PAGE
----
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I glue rubber gaskets to the covers with ultra black RTV, drying with the gaskets down to a hard flat surface. Then grease the gasket to head surface. (cast, not stamped covers). Re-use dozens of times.
 

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Leave the cork to the wine bottles. Cork has no place as a gasket material anymore, it is brittle it leaks etc...

Like others the Felpro silicone or other similar brands are the way to go. Don't buy those no name loose ones that the guys sell at the swapmeets as they are too hard of rubber and don't seal well. Same gors for pan gaskets the felpro silicone ones are really good. For places that need sealant the right stuff RTV is really good stuff. The ultra grey and ultra black are up there too. I see no use for the ugly blue stuff that doesn't seem to hold up very well.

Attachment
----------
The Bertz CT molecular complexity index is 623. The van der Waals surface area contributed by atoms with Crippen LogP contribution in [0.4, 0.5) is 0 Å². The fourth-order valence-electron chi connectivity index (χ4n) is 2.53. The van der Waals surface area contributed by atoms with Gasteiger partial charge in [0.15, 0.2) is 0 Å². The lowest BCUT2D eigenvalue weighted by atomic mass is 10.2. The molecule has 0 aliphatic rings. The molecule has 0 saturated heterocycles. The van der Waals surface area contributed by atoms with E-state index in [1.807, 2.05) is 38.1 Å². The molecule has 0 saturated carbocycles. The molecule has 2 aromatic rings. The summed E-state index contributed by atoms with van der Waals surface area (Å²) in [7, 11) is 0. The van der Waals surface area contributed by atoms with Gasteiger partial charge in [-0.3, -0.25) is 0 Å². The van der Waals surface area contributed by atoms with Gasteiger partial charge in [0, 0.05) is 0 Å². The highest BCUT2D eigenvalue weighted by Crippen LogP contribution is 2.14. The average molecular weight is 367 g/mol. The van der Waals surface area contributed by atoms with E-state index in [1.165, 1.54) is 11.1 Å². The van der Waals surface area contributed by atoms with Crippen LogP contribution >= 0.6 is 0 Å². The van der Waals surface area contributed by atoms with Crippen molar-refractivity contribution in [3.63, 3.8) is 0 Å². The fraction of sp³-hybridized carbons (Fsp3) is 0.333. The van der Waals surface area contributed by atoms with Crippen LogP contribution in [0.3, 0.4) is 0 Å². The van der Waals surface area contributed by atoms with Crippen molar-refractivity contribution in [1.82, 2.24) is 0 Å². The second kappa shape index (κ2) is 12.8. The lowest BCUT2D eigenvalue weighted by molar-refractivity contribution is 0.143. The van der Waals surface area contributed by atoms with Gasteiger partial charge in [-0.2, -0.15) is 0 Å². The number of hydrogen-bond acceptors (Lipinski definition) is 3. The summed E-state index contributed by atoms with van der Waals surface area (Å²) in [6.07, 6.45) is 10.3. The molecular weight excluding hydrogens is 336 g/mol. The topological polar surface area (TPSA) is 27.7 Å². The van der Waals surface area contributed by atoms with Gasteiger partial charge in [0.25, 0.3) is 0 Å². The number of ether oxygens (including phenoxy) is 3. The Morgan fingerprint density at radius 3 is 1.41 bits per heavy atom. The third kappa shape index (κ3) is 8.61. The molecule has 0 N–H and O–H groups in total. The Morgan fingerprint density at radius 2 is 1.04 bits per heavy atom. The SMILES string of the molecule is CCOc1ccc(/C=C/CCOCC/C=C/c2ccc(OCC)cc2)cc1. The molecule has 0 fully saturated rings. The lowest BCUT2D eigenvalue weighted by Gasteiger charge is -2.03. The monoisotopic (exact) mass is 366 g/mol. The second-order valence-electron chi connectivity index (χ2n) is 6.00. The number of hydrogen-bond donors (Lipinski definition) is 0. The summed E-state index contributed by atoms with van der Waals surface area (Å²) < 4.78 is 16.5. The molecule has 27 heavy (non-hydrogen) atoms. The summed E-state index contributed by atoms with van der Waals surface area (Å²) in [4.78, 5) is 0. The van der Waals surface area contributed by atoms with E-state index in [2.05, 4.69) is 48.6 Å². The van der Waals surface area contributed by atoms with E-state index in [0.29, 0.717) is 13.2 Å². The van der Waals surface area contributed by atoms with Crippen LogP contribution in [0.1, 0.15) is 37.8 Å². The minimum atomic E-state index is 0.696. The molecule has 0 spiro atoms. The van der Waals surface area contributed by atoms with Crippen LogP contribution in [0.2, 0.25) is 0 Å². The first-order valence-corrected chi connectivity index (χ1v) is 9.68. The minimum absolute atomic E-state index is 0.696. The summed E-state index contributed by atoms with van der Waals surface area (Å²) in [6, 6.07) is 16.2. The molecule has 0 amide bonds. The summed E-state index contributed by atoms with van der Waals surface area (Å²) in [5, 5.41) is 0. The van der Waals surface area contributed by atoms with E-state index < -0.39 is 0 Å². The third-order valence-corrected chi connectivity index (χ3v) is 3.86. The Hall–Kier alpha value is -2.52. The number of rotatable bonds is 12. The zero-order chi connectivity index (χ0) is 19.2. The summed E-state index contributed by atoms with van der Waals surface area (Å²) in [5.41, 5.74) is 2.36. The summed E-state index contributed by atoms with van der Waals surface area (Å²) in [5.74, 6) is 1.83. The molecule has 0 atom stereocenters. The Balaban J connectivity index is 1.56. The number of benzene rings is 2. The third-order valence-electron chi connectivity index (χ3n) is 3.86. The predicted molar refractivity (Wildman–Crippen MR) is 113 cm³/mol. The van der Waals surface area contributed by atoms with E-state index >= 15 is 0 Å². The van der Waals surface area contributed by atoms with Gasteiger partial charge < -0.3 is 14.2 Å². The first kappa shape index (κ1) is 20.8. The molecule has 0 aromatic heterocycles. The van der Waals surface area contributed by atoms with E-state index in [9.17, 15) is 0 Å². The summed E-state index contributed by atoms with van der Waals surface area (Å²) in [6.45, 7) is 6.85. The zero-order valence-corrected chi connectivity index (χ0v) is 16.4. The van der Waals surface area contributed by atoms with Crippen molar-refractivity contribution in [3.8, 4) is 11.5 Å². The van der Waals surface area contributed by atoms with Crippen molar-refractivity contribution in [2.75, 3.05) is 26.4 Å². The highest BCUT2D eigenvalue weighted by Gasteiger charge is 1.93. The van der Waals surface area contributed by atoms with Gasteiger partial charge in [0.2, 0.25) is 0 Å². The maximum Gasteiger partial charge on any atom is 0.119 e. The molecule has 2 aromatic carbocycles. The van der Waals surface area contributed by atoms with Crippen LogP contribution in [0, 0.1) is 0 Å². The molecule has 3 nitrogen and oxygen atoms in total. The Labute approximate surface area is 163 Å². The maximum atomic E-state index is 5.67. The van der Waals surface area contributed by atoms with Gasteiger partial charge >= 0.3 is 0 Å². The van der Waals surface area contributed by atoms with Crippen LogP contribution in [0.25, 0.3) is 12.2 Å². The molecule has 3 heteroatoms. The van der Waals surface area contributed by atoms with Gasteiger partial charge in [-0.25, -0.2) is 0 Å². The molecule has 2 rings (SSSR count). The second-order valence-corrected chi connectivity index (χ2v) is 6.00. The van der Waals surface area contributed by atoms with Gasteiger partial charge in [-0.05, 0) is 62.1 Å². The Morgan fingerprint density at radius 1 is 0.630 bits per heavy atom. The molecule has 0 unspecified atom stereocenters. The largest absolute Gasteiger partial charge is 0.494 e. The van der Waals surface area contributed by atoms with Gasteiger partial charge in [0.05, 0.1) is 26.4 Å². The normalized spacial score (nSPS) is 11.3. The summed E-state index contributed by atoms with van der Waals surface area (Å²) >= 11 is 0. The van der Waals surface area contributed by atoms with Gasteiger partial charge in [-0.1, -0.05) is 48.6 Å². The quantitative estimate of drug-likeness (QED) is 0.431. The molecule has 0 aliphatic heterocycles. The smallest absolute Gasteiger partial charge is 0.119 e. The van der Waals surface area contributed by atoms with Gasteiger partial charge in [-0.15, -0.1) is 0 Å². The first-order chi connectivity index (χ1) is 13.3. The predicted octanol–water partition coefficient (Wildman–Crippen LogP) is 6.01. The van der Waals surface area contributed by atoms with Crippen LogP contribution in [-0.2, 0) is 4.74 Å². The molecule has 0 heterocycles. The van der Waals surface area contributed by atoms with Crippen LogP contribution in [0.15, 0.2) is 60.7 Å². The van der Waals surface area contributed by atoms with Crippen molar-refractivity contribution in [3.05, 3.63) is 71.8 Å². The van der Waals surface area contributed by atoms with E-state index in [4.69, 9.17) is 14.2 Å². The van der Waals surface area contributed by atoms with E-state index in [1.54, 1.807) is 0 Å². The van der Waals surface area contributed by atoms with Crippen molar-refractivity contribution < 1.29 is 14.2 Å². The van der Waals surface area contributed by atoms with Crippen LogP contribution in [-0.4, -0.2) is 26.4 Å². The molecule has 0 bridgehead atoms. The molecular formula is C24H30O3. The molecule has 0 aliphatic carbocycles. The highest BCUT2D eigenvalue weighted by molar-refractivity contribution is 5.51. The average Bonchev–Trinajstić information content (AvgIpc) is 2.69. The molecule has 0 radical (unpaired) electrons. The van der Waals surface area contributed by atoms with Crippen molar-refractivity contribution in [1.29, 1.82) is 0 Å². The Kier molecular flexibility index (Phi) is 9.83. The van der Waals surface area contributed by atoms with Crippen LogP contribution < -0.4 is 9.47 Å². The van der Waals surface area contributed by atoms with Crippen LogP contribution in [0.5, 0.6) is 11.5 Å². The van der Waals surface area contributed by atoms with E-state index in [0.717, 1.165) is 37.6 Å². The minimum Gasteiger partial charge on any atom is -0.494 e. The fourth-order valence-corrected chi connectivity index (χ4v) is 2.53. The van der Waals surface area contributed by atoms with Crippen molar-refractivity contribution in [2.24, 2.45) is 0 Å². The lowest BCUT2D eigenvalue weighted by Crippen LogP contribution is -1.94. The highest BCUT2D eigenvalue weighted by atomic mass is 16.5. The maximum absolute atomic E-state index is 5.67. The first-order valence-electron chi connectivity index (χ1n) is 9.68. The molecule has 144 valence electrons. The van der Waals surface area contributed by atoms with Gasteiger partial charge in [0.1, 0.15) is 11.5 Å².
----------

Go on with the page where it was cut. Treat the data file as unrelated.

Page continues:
Another trick is if your heads are off have the gasket rail machined flat (for ones that are rough cast rounded). This makes sealing way easier but it does reduce rocker clearance a bit. Ideally you would machine those flat then get aftermarket aluminum covers with a thick flange and machine it to hold an O-ring.
 

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I use the FelPro corks on my 428 valve covers. I use the same method as the first poster Mike. I have learned the valve covers tend to warp with age so... I secure the rear most end and work forward. Go back and tighten. Works for me. Brian